Thyroid Function Explained Part 2

Thyroid Function Explained Part-2

Well if you made it through the first read...In this chapter I will explain the importance of diet and how it impacts your thyroid.


As we have already discussed in PART 1, the endocrine glands are in constant comunication not only with each other, but also with the nervous and immune systems. In conjunction with the pituitary gland, thyroid hormones influence almost every function in the body, as metabolism establishes the official temp at which systems operate. Because the thyroid gland's work involves interaction with many body systems, it is particularly sesitive to influences that can disrupt it's proper functioning ( this is key to those supplementing with thyroid meds, AAS, and GH).


There is a direct relationship between nutrition status and the impact of hormones. The foods we eat and the vitamins, minerals and nutrients available to the body regulate the synthesis and utilization of thyroid hormones. At the same time, thyroid hormones influence the rate of metabolism of fuel sources from food: fats, protiens, and carbohydrates. Thyroid hormones increase the rate of energy released from carbs, increase the rate of protein synthesis, and stimulate the breakdown of fats. Low thyroid function slows the metabolism of these foods, leading to depleted energy and a slower metabolic rate that leads to weight gain.
In the presence of too much thyroid hormone, food is turned to energy with high speed and efficiency, increasing the basal metabolic rate (BMR) you should be familiar with this term by now!...and leading to exccesive weight loss.

The digestive and endocrine systems are dependent upon each other for the optimal absoption of nutrients from foods and the utilization of nutrients for hormone synthesis. Hypothyroidism results in weight gain, despite a poor appetite, constipation, pernicious anemia, poor utilization of fatty acids, and inadequate conversion of beta carotene to vit A. Hypothyroidism is also associated with insufficient production of hydrochloric acid by the parietal cells of the stomach. For those who don't know what HCA does...It provides the proper PH environment for the digestion of proteins by the enzyme pepsin. Without HCA, the amino acid phenylalinine (from which tyrosine is derived) remeber the importance of tyrosine in PART1...)))cannot be obtained from food, and tyrosine is unavailable in adequate amounts for the production of thyroxine (T4) A cycle of hypothyroidism can be created in this interplay between digestion and thyroid function. Hyperthyroidism can cause diarrhea, weight loss, and deficiencies in fat soluble vitamins and calcium. Hyperthyroidism can increase metabolic rates by as much as 200%, requiring a proportional intake of calories.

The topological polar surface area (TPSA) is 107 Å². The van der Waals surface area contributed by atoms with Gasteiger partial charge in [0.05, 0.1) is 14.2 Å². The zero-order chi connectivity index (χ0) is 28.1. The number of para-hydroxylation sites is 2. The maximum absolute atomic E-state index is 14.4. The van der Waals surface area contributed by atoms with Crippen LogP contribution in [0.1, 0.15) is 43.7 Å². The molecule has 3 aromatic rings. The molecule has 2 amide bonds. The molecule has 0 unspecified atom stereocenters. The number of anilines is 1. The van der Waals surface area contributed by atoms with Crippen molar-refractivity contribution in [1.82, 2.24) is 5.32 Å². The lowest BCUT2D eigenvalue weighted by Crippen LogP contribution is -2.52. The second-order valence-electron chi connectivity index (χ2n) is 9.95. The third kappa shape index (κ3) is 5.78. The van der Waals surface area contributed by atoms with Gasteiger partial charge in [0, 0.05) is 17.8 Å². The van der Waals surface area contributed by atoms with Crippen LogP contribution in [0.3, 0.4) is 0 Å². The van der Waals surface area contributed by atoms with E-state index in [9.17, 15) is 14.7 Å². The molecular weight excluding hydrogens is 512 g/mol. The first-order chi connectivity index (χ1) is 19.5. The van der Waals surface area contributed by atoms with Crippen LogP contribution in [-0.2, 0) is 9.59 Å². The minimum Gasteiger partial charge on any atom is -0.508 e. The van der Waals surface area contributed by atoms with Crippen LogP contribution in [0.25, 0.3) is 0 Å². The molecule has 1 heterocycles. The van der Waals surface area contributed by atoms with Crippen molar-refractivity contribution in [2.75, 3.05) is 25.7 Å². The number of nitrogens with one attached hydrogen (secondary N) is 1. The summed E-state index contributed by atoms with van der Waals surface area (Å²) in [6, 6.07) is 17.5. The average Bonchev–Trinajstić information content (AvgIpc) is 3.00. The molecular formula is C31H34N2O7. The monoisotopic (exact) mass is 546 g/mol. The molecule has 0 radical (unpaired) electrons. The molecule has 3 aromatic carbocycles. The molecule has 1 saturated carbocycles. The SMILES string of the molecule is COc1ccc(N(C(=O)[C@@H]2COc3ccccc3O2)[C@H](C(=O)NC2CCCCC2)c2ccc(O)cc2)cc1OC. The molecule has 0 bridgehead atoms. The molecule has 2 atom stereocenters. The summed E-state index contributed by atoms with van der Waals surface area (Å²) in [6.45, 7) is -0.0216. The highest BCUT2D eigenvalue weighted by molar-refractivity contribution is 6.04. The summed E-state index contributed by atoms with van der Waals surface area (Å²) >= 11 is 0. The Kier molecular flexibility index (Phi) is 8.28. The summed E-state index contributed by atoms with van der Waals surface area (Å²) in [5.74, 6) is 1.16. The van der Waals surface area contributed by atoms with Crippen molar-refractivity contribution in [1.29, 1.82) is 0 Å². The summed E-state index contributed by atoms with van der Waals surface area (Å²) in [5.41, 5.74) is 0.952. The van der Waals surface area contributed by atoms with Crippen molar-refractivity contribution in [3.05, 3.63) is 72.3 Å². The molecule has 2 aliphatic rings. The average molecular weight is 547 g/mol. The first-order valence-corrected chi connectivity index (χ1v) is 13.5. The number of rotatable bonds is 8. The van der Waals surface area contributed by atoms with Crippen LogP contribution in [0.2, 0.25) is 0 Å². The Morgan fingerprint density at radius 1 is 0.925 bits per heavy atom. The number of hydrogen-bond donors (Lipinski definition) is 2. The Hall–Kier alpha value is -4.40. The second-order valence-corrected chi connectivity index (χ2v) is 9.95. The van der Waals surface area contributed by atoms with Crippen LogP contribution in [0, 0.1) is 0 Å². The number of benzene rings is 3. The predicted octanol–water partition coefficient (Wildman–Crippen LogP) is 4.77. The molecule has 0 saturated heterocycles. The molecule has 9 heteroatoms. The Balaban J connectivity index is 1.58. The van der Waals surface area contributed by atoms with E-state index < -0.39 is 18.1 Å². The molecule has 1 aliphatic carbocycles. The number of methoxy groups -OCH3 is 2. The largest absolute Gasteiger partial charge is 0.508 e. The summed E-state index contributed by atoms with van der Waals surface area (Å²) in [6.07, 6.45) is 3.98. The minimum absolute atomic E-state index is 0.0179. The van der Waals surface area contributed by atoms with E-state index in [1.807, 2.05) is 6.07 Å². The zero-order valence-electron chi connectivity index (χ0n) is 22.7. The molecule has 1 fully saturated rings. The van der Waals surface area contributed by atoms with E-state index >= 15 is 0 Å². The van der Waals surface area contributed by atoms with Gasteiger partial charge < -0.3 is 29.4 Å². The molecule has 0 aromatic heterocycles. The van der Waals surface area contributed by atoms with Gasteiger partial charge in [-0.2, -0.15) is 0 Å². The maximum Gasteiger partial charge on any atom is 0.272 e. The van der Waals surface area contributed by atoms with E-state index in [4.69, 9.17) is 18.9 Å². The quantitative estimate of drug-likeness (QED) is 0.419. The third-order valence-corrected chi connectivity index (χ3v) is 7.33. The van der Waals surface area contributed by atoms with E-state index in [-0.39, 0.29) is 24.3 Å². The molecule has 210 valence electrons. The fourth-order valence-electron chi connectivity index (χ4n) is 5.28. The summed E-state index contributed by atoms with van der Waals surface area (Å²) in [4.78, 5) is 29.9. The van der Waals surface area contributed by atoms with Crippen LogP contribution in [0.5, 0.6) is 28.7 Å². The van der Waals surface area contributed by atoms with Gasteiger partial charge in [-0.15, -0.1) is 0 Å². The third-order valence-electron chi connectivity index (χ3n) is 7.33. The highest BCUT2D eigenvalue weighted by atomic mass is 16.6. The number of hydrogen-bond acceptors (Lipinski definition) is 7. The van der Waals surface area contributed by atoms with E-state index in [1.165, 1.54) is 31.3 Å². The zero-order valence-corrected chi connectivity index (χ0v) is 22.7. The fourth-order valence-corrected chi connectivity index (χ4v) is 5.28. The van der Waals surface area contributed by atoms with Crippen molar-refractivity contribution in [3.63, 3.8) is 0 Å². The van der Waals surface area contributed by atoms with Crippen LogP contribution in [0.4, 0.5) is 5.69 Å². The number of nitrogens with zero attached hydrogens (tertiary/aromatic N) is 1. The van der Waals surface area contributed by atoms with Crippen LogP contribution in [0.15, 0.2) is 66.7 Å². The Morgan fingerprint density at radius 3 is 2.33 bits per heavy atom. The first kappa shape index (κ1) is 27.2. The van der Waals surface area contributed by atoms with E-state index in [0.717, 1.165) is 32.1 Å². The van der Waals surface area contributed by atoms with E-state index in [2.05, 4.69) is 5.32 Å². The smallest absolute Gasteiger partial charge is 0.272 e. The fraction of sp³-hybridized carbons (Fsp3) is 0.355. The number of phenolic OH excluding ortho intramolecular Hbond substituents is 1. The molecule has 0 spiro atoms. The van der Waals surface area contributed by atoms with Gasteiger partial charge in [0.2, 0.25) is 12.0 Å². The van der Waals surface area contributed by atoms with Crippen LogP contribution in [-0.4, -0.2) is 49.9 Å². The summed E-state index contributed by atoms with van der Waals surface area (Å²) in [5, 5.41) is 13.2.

Several nutrients are critical for the proper functioning of the thyroid gland. In order for the thyroid gland to produce T4, it needs the trace element iodine, chromium, and selenium, the mineral zinc, and the amino acid tyrosine. Without sufficient supply of these nutrients in the diet, thyroid function is diminished. Several reasons why a person may be lacking these nutrients include dysbiosis ( a disruption in the normal balance of microorganisms in the gastrointestinal mucosa), taking oral contraceptives, which deplete many nutrients, especially selenium and zinc...I thought I'd through that in incase some of our female members are looking into taking thyroid meds. Also consuming a diet high in processed foods lack these nutrients due to the destruction during processing.


I'm just going to sweep over this because most of us understand the importance of enzymes...but one enzyme in particular must be mentioned as it relates so closely to thyroid function at that is ADENYLATE CYCLASE. This enzyme activates the molecule cyclic adenosine monophosphate or ( cAMP) sometimes reffered to as cyclic AMP. cAMP is the "second messenger" of cells, helping to initiate changes in the cells specific to certain hormones. Hormones whose actions depend on the cAMP mechanism include thyroid-stimulating hormone (TSH) folicle stimulating hormone (FSH), and luteinizing hormone (LH) from the anterior pituitary, antidiuretic hormone (ADH) bet you didn't know you had one of them! from the posterior pituitary, parathyroid hormone (PTH) from the parathyroid , and calcitonin from the thyroid. If Adenylate cyclase and the cAMP mechanism are disrupted, all the metabolic process dependent on them, including thyroid activity, are shut down.
The conversion of t4 to the more active t3 is regulated in part, by the enzyme iodothyronine deiodinase.

Any body suffering from a low body temp reading...I always recomend taking acti-cyclase ( which contains forskolin) to help regulate your thyroid function and have seen great success, and would recommend anybody taking t3 or t4 to take this compound post thyroid!

Last I will discuss briefly the symptoms of thyroid hyperthyroidism and hypothyroidism as well as some natural ways to help treat these problems and get them undere control...stay tuned for PART 3 for those of you who haven't fallen asleep yet.